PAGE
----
By Mayia Moore
Nioh 2, the sequel to the best-selling 2017 samurai game, is a story-filled adventure set in the year 1555 that’s beautiful, frightening – and really hard. Nioh 2 involves monsters and various angry demons in an unfamiliar world of a hero and his destiny. The opening animation has a crazy red moon that intrigued me, setting the mood for the overall experience, giving you an idea of what to expect. As I moved through, the sounds could be relaxing, too, like the birds chirping as I died made dying a little easier. It wasn’t just sound. The game had a way of letting me know what was coming next with music: fast, slow, classical, high tempo. Even while I was creating my character, I heard the soothing voice of a woman narrating like she was my mother and she had a guiding spirit full of honesty and faith. As I played a Yokai hunter, I found beating the demons within the game was difficult for a teen like me. I died a lot, and I had to be strategic about everything. But I still found it fun because I was looking forward to eventually finding more about my character’s story.
I liked the way you’re allowed to design your character. That’s vital to any game because it feels like you’re playing as you and not somebody’s version of you. I liked how the game makers offered you a seemingly unlimited amount of creation categories you could choose from because it leaves room for imagination, creativity and diversity.
In the very first cutscene you could guess the mood of the game in general, superstitious, ghostly and ominous. There were the dark trees and the heavy winds and the characters running through their challenges in the moonlight. Showing examples of the creatures, what they look like and how they seem during combat, also sets a tone for the game. You’re made aware of the game’s goal; you’re the hero hunting powerful ghosts. But there’s an imbalance because of the fear within the hero. They seem unsure, so I’m the protagonist in an underdog way. The cutscene shows the character helping out a petrified man as she saves him. He becomes scared as a sign of “gratitude.” This scene might be present to teach us that fear is an unreasonable emotion that leaves us in the dark and separates us from logic. Or is it that fear has its own uses?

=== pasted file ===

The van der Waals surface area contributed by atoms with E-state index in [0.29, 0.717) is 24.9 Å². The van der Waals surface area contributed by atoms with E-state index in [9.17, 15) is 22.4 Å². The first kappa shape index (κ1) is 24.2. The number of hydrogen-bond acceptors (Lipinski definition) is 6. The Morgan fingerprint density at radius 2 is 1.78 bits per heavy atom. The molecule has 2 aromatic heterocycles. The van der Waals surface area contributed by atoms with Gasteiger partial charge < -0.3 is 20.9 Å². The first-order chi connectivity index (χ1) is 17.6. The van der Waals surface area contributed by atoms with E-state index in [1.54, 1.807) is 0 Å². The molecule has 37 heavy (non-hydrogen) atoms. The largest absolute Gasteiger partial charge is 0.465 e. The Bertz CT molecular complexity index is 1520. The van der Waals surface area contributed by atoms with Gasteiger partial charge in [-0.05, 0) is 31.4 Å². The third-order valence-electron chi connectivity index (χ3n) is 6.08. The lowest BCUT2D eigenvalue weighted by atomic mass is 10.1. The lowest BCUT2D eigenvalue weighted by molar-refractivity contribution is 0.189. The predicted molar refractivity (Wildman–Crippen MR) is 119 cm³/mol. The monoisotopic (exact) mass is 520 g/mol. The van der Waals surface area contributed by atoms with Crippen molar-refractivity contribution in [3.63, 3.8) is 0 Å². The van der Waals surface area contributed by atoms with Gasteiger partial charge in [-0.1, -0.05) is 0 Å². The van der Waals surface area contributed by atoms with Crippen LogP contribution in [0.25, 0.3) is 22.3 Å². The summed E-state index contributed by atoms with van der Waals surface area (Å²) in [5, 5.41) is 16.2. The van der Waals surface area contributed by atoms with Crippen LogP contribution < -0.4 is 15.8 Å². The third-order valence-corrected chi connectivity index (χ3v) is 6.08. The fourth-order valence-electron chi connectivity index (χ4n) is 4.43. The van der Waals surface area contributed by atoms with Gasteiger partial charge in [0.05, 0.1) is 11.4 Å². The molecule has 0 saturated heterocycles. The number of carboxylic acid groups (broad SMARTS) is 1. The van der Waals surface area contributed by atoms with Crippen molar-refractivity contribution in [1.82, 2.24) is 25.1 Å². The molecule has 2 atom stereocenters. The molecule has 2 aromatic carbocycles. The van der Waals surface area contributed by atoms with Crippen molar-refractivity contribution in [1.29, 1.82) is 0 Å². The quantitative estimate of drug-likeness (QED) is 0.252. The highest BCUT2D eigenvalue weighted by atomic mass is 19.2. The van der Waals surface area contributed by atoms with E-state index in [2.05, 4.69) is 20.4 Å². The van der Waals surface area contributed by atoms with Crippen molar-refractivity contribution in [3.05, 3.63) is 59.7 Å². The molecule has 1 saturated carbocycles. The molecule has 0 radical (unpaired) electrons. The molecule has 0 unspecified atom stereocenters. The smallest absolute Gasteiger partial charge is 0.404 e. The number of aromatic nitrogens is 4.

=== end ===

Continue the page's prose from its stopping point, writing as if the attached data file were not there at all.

The game gives you tutorials that are almost endless compared to most games that I’ve played in 15 years on the planet. You have to guess or plan the right attack moves to deal with your enemy; there were advantages to this – when you were able remember the attacks. In the games I’ve played, the tutorial will let you learn combat step by step but this one lets you train. I found this helpful and also a pain because I got easily caught up trying to fight and, at the same time, remembering the attack moves that would’ve been helpful to me winning. But I made my way through by practicing the moves one at a time.
Once I arrived at the first level, I thought everything would be easier because of my training. I was dead wrong. After beating the first monster I thought the next obstacle would be a piece of cake. But instead it was a monster I hadn’t prepared for, relentless and gigantic compared to the other one. It’s odd that they’d place the easiest monster first and a super hard monster immediately after. He was gigantic, more than twice my size and looked like a mutated breed of zoo animal. He had a huge weapon that slayed me after three hits compared to me having to relentlessly hit him. Also, the Gaki, a smaller character that seemed like he was level one, was surprisingly strong too. Once, I got him angry enough, he attacked me with some sort of ultra power that was really unexpected.
During my time playing the game I tried the most ways I could think of to beat the monster. But I failed unconditionally and I was close to giving up. After fighting the first monster, I sprinted towards the bigger one and no matter how strategic I had been or how many hits I’d gotten in, he didn’t die. I even accidentally drowned myself trying to convince myself that a monster that big that early in the game hadn’t been my task. So I played a couple more times just to see what angles I could work around. And I found myself going past him, without fighting him: I snuck around the monster. What was so surprising was that the first monster, the big-bellied, skeleton faced Gaki would follow if I snuck away. But this one was completely oblivious. I started wondering, is that a glitch or maybe a lesson that you can sometimes overcome obstacles without violence?
I played this game back for two hours at a time and it was definitely challenging. I had to keep reminding myself that I can win but it was tough slow going. This game simulates teaching what it takes to be a hero and that you can’t back out of something that’s destiny or fate. People aren’t born heroes; people are born with some resilience and the right amount of tolerance for difficult situations. Playing this game has taught me you have to have an overwhelming amount of both of those things in order to win against enemies and really conquer the toughest monsters. In other words, be strong enough to have battles. But do it with enough properly placed fear in order to save yourself and others whether it’s in a game or real life.
Mayia Moore is part of the Lower East Side Videogame Critics Circle.